The churches, she said, are part of the historical buildings protected by the Isfahan province’s government. In addition, there are efforts to get the Surp Amenaperkich Church declared a UNESCO protected site, which has already recognized the churches of Dzordzor, Surp Tadeh Vank there.

Hovannisian also spoke about the art of Julfa, including paintings and theater, singling out painter Sumbat  Der Kiureghian and actress Siranoush, who had been born in Constantinople, performing widely in the Caucasus before coming to Iran and becoming “the darling” of Persian society.

The former often painted village scenes in Julfa. However, many villages are now empty.

“The basis of the Armenian society has always been the farmer,” Hovannisian said, before delving into the villages, including Peria and Boloran.

From 1946 to 1947, the highly patriotic Armenians of the country repatriated to Armenia, leaving many of the villages empty, he noted.

“When I was taking a train from Yerevan to Tabriz in the 1960s,  still in the 1960s, there were large number of Armenians migrating out of Iran, coming to Soviet Armenia, many of them of course later disillusioned, but they had come there with great optimism, thinking they were going to develop the county,” Hovannisian said.

He dedicated the last part of the talk to the capital, Tehran. There are still 25 Armenian schools in the city, he said.

David Yaghoubian’s chapter in the book, titled “Armenians and the Development of Nationalism in Iran,” he said shows how “flexible the Armenians are in Iran. They adjust to the local situations and that is one of their ways. That’s part of Armenian history, isn’t it? For Armenians to survive they have had to adjust.”

Then he gave a specific example. He showed a picture of the huge Armenian demonstration on April 24 in 2006, but he recalled that they were very circumspection 2005, when he was in Iran to speak at the commemoration. They asked him not to take  part in the march, though he was going to speak at the program. The idea of him, an American citizen, criticizing turkey there, they suggested, might take on a different meaning.

“They are diminished by perhaps 2/3 but they are still there, still active and I hope they will have a very long, long life,” he noted.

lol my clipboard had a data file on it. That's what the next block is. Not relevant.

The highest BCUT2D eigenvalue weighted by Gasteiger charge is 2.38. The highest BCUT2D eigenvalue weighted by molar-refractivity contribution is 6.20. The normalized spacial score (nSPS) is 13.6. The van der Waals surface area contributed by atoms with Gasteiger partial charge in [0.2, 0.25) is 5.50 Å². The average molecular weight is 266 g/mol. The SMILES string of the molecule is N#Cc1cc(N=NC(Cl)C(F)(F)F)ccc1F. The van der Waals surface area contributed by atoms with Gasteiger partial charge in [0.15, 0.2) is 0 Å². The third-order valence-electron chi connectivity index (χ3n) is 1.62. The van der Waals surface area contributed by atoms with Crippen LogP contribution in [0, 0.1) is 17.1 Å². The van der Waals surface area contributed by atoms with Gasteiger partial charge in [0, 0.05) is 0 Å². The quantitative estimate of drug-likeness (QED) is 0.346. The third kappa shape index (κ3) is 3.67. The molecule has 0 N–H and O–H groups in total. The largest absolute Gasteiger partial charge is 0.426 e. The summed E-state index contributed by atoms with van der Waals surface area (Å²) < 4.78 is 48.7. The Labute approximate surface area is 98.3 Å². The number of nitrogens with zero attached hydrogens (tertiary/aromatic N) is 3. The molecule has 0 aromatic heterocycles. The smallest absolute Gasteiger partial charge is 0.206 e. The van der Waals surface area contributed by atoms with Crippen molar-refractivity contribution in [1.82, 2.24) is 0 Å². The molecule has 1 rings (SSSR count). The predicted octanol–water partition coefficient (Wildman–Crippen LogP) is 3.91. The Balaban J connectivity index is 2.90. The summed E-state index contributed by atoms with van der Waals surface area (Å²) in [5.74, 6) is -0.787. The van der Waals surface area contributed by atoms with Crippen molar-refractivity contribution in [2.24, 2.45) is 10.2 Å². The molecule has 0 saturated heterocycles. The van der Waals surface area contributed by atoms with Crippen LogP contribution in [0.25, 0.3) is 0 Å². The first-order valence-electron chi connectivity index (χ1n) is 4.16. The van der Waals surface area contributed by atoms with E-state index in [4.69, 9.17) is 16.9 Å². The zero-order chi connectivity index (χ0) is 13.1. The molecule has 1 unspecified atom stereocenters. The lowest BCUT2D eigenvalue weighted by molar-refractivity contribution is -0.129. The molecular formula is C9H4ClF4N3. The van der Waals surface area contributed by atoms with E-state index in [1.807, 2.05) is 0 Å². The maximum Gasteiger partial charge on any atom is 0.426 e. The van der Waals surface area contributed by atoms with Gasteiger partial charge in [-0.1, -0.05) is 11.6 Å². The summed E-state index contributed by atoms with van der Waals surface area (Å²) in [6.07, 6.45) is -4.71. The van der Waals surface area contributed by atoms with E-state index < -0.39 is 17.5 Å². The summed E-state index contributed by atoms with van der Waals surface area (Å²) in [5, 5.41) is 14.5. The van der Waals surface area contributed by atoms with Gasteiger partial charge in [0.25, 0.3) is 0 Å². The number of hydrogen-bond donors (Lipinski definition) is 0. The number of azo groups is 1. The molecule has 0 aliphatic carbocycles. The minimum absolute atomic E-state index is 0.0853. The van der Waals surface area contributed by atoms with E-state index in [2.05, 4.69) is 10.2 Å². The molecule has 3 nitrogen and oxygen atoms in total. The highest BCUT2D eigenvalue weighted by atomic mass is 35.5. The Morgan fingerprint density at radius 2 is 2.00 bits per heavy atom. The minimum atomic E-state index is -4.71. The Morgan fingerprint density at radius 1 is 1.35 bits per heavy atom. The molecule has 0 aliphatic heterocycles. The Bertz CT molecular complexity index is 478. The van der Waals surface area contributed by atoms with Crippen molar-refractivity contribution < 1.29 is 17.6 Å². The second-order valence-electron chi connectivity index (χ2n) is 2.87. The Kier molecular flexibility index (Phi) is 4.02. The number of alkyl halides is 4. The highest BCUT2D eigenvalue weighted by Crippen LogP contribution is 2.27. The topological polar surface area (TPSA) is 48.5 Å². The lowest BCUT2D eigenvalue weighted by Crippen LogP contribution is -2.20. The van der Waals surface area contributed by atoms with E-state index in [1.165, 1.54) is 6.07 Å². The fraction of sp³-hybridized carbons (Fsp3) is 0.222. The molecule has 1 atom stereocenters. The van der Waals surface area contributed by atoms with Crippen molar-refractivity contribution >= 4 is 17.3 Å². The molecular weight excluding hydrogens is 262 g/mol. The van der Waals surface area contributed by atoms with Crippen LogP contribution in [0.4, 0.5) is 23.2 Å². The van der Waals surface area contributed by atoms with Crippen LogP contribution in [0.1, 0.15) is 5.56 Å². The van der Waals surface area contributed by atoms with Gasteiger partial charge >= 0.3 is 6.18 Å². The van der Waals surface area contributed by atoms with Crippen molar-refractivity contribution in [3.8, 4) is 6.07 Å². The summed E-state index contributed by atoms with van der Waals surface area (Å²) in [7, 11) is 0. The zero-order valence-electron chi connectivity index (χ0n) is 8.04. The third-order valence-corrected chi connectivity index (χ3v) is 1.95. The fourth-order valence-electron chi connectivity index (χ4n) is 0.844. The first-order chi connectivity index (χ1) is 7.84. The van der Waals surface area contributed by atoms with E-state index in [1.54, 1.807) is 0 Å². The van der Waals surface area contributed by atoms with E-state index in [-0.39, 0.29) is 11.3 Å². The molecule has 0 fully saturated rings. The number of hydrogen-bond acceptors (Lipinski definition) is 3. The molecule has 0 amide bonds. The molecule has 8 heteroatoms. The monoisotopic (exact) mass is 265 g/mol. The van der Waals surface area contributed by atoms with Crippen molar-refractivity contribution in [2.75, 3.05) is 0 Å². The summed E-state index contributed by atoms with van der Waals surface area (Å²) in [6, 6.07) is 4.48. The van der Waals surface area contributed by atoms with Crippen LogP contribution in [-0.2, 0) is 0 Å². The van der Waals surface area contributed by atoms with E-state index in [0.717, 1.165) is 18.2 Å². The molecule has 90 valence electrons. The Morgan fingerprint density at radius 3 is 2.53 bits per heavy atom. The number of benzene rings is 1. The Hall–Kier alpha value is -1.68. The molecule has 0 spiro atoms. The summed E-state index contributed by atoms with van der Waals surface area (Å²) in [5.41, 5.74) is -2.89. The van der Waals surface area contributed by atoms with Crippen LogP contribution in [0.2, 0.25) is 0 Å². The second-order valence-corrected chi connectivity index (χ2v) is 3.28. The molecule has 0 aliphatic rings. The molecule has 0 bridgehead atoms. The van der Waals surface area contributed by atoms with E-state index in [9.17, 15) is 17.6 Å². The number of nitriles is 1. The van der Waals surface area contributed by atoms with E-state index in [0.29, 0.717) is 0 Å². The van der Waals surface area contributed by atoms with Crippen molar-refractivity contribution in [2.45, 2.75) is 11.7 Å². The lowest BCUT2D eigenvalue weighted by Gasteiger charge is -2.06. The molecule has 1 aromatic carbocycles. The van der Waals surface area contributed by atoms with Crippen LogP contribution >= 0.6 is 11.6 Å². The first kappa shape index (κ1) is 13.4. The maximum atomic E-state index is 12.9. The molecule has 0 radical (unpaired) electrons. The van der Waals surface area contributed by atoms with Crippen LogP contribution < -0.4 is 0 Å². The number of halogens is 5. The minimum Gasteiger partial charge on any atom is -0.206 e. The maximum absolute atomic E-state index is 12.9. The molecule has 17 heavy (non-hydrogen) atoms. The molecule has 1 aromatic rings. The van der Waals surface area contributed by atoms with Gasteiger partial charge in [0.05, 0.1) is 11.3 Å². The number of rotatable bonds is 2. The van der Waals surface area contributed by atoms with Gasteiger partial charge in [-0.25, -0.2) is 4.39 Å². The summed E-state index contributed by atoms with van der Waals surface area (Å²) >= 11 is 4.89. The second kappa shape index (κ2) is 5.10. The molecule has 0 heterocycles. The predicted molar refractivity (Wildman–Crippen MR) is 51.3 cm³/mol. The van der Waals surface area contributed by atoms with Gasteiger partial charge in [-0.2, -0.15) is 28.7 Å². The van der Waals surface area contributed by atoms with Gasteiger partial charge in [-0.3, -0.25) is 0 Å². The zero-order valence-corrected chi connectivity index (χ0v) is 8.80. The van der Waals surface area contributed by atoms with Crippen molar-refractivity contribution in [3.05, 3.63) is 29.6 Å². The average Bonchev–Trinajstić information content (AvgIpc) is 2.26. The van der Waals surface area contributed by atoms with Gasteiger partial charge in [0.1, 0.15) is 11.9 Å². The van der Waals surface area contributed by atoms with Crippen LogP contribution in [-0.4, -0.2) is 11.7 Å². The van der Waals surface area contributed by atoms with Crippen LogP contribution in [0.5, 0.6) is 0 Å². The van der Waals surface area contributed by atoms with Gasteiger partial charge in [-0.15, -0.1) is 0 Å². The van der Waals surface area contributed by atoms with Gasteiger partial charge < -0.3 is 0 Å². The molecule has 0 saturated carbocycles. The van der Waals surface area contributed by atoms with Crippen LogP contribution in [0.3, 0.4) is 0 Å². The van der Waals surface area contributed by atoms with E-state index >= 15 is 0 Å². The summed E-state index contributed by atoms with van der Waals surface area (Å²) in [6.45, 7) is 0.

The Armenians from Iran constitute a very large segment of the population in Glendale, he said. “The most prosperous segment of the community who live up in the hills of Glendale which is a status symbol.”

“They continue to thrive while at the same time acculturating and adjusting and changing but being proud of their heritage and maintaining it even though they had been in Iran for more than 400 years, and in some cases for more than 1,000 years, still able to maintain their language as their primary means of communication,” he said. “It’s a rich history.”

Hovannisian has written the first chapter of the book, an overview of and introduction to the community. Authors include the late Leonardo Alishan, Rubina Peroomian, Ani Babaian and Vartan Matiossian, among others.

In 1986, Hovannisian was appointed as the first holder of the Armenian Educational Foundation Endowed Chair in Modern Armenian History at UCLA. Hovannisian is a Guggenheim Fellow who has received numerous honors for his scholarship, civic activities, and advancement of Armenian Studies. His biographical entries are included in Who’s Who in America and Who’s Who in the World among other scholarly and literary reference works.

In 2014, he became adjust professor at USC “with the intention of advising on the Shoah Foundation’s integration of the Armenian Film Foundation’s collection of genocide survivor interviews.” He then in 2018 donated his own interviews to USC Shoah Foundation’s Visual History Archive. The 1000 interviews are titled the Richard G. Hovannisian Armenian Genocide Oral History Collection, and is “the largest existing collection about the Armenian Genocide” according to the foundation.

In his introduction at the start of the program, NAASR’s Marc Mamigonian brought attention to the changes since the last time the building had hosted an in-person lecture, in February 2020. “We would be remiss not to remember that many people dear to us have been lost whether because of the pandemic or other causes. A terrible war has been fought in 2020 that brought great suffering to Artsakh and Armenia,” and thus, he suggested a moment of silence. Buy Premium Perfums

The program was also sponsored by the Armenian Society of Boston and the Society for Armenian Studies.

Armenian Communities of Persia/Iran is available from NAASR, Abril Bookstore and Mazda.